Both McCahon and Baxter enjoyed particularly creative periods in the late 1950s and again for a number of years from the late 1960s, the former period reinforced by the sway of the nationalist critics, a factor augmented in the latter period by the wider currents of creativity flowing at that time of peace, love and protest against the Vietnam war. Both men possessed a sharp consciousness of war as disaster, growing up in a country which had sent large armies to the two world wars. Baxter’s father was grievously tortured and persecuted for conscientious objection during the first war. McCahon witnessed American military police shooting an Afro-American escapee in a Wellington street during the second war. An unexamined, Christianity-inspired sense of generational sacrifice, of young men being reared for death, was strong in the pakeha (white) community, against a suppressed awareness of Maori warrior traditions. Such was the cultural terrain; little wonder, perhaps, that the work of both McCahon and Baxter constantly refers to a search for redemption, with stress on suffering along the way:

 

There is (conveniently) a hollow space

Between the upper and the lower jaws

Of the world serpent. There, as if all days

Were one, the children whack

Their seaweed balls, brag, tussle, comb the shores

For little crabs. There’s no road back

To the dream time, and I endure instead

This hunger to be nothing. I supplicate

Dark heaven for the peace of that woman they

Lifted out of the breakers yesterday,

With blue deaf ears, whom Poseidon banged on the kelp beds

Though she was a good swimmer, her body oatmeal white

Spotted with shingle. To and fro

She was rolled by the undertow.

This I understand. Sister, remember

Us who wrestle yet in the coil of life’s hunger.

(‘Shingle Beach Poem’ 1963, CP 270-71)

 

Expression of a death wish recurs in Baxter’s writing: another poem asserts that in the end an individual “…does not want beer, bread, or the prancing flesh,/ But the arms of the eater of life, Hine-nui-te-po,/ With teeth of obsidian and hair like kelp/ Flashing and glimmering at the edge of the horizon.” (CP 273)[7] The terrible character of death, and God, cause the poetry in Baxter’s verse to reside in its sorrow and pity for humankind. Baxter drew on Catholic (as well as Buddhist and Maori) mystical traditions in developing his views, culminating in a sense of death as kenosis, a final emptying out into the silence and darkness of God as much as into a state of illumination. In ‘Autumn Testament,’ a late masterwork, he invoked the Maori conception of the cosmic void: “Wahi Ngaro, the gap from which our prayers/ Fall back like the toi-toi arrows/ Children shoot upwards - Wahi Ngaro,/ The limitless, the silent, the black night sky/ From which the church huddles like a woman/ On her hillock of ground - into your wide arms/ Travelling, I forget the name of God,/ Yet I can hear the flies roam through the rooms…” (CP 542).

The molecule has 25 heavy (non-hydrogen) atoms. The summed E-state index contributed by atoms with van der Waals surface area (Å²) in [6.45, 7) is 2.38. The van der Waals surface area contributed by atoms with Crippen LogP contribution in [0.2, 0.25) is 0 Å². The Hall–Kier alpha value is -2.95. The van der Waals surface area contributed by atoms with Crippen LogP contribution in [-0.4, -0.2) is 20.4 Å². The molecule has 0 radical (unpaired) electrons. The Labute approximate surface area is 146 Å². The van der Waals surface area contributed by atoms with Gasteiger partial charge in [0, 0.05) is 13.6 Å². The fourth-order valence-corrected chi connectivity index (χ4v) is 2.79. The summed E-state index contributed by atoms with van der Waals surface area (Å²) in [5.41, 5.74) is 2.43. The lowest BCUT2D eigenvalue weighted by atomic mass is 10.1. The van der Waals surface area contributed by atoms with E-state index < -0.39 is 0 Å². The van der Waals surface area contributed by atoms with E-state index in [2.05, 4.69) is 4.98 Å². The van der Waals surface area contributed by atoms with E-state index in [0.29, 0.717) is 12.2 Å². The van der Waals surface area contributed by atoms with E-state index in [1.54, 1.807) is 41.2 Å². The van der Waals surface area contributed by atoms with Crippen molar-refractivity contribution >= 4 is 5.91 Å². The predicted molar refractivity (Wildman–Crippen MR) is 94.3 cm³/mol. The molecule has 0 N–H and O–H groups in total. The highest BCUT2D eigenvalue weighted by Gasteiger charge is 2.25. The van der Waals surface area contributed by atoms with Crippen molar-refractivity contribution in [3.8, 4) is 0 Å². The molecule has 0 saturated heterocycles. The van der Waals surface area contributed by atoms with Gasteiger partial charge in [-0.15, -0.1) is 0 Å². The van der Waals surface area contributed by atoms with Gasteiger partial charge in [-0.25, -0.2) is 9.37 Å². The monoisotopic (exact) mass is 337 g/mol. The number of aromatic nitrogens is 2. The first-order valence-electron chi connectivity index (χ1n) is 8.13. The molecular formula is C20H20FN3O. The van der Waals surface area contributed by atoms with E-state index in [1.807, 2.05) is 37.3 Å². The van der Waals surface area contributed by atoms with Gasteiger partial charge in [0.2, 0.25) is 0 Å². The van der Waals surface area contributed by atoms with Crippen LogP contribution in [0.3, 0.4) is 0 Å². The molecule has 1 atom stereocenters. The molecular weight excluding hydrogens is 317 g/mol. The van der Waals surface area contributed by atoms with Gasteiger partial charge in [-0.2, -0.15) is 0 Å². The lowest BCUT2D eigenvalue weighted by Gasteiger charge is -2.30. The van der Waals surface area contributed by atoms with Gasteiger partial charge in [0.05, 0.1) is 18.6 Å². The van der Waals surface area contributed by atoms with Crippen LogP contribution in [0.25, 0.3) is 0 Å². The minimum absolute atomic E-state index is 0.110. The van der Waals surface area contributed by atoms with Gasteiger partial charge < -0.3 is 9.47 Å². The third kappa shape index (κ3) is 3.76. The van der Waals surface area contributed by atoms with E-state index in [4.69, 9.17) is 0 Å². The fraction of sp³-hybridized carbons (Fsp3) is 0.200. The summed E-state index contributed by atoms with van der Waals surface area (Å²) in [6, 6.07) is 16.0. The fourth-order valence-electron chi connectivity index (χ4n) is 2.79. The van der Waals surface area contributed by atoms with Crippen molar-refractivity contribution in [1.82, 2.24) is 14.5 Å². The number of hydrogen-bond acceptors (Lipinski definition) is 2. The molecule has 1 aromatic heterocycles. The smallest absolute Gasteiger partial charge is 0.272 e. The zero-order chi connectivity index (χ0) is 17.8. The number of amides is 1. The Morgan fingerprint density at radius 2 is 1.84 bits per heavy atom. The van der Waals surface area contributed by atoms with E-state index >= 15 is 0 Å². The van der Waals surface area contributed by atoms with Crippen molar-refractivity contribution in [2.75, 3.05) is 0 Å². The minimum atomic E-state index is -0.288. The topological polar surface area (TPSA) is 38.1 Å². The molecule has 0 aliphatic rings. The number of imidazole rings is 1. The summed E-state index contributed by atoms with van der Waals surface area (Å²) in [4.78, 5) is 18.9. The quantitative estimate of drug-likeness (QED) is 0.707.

The manifold invocations of death permeating McCahon’s work suggest not so much a state to be desired but rather an ultimate ground of reference. Fear of death is vividly expressed in works like Am I Scared (Scared series:1) 1976 which thus transcends its genesis in an incident of Maori apprehension of the pakeha world[8]. Gate: second series, 1962 essayed the prospect of nuclear annihilation in biblical terms while indicating a way past humanity’s self-betrayal. The monumental works Victory over Death 2 (in the collection of the National Gallery, Canberra) and Practical Religion: The Resurrection of Lazarus showing Mount Martha, both from 1970, appear to be concerned with overcoming spiritual death in this life as much as achieving eternal life. McCahon, it seems, was a passionate, religiously inclined agnostic, for whom Christian imagery and a Catholic vision was appropriate for a variety of cultural and artistic reasons, of which an early interest in the work of quattrocento Sienese painting was only one.

Death as subject-matter was informed by self-destructive proclivities contributing to actual death. Both suffered from alcoholism, encouraged early, it seems, by the macho drinking of bohemians and workers with whom they associated as young men based in Christchurch, scratching a living by periodic labouring work. Abusively negative criticism[9] - and overly belated recognition by former critics - encouraged a degree of paranoid withdrawal in McCahon, wheras an ‘outsider’ mentality was fostered in Baxter by his family’s ostracism for his father’s (and brother’s) pacifism. The ‘man alone’ of New Zealand literary culture, found, for example, in the work of Frank Sargeson[10], and the outside-artists figure generally, as valorised by writers from Camus to Colin Wilson, undoubtedly found a correspondence in the self-image of both men as ‘fructifying victims’[11].